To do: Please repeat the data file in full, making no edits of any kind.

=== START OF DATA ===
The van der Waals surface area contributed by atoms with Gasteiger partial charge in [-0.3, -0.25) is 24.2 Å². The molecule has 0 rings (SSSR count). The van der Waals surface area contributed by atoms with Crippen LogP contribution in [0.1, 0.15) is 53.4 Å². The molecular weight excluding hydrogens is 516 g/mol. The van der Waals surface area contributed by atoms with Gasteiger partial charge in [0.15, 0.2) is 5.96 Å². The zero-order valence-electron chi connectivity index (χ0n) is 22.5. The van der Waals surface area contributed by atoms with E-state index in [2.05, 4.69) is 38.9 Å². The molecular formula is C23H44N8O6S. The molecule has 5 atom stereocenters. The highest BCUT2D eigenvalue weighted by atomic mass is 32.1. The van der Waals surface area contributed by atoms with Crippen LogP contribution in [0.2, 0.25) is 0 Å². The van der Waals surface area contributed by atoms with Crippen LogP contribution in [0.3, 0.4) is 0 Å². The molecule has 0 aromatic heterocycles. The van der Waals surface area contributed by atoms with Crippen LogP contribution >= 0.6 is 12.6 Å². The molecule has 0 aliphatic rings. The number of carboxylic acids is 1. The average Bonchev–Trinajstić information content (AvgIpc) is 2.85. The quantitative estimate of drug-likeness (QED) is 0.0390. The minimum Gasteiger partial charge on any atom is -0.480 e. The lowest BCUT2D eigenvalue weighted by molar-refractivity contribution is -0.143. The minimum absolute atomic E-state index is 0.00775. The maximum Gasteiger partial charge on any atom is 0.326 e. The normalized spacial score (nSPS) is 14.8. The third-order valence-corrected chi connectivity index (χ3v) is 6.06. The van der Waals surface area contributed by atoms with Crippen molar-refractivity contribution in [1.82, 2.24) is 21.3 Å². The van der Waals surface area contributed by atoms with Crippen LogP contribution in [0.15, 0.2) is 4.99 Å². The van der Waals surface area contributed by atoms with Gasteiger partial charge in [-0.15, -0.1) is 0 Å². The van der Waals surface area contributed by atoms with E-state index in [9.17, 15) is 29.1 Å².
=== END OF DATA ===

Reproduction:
The van der Waals surface area contributed by atoms with Gasteiger partial charge in [-0.3, -0.25) is 24.2 Å². The molecule has 0 rings (SSSR count). The van der Waals surface area contributed by atoms with Crippen LogP contribution in [0.1, 0.15) is 53.4 Å². The molecular weight excluding hydrogens is 516 g/mol. The van der Waals surface area contributed by atoms with Gasteiger partial charge in [0.15, 0.2) is 5.96 Å². The zero-order valence-electron chi connectivity index (χ0n) is 22.5. The van der Waals surface area contributed by atoms with E-state index in [2.05, 4.69) is 38.9 Å². The molecular formula is C23H44N8O6S. The molecule has 5 atom stereocenters. The highest BCUT2D eigenvalue weighted by atomic mass is 32.1. The van der Waals surface area contributed by atoms with Crippen LogP contribution in [0.2, 0.25) is 0 Å². The van der Waals surface area contributed by atoms with Crippen LogP contribution in [0.3, 0.4) is 0 Å². The molecule has 0 aromatic heterocycles. The van der Waals surface area contributed by atoms with Crippen LogP contribution >= 0.6 is 12.6 Å². The molecule has 0 aliphatic rings. The number of carboxylic acids is 1. The average Bonchev–Trinajstić information content (AvgIpc) is 2.85. The quantitative estimate of drug-likeness (QED) is 0.0390. The minimum Gasteiger partial charge on any atom is -0.480 e. The lowest BCUT2D eigenvalue weighted by molar-refractivity contribution is -0.143. The minimum absolute atomic E-state index is 0.00775. The maximum Gasteiger partial charge on any atom is 0.326 e. The normalized spacial score (nSPS) is 14.8. The third-order valence-corrected chi connectivity index (χ3v) is 6.06. The van der Waals surface area contributed by atoms with Crippen molar-refractivity contribution in [1.82, 2.24) is 21.3 Å². The van der Waals surface area contributed by atoms with Crippen LogP contribution in [0.15, 0.2) is 4.99 Å². The van der Waals surface area contributed by atoms with Gasteiger partial charge in [-0.15, -0.1) is 0 Å². The van der Waals surface area contributed by atoms with E-state index in [9.17, 15) is 29.1 Å².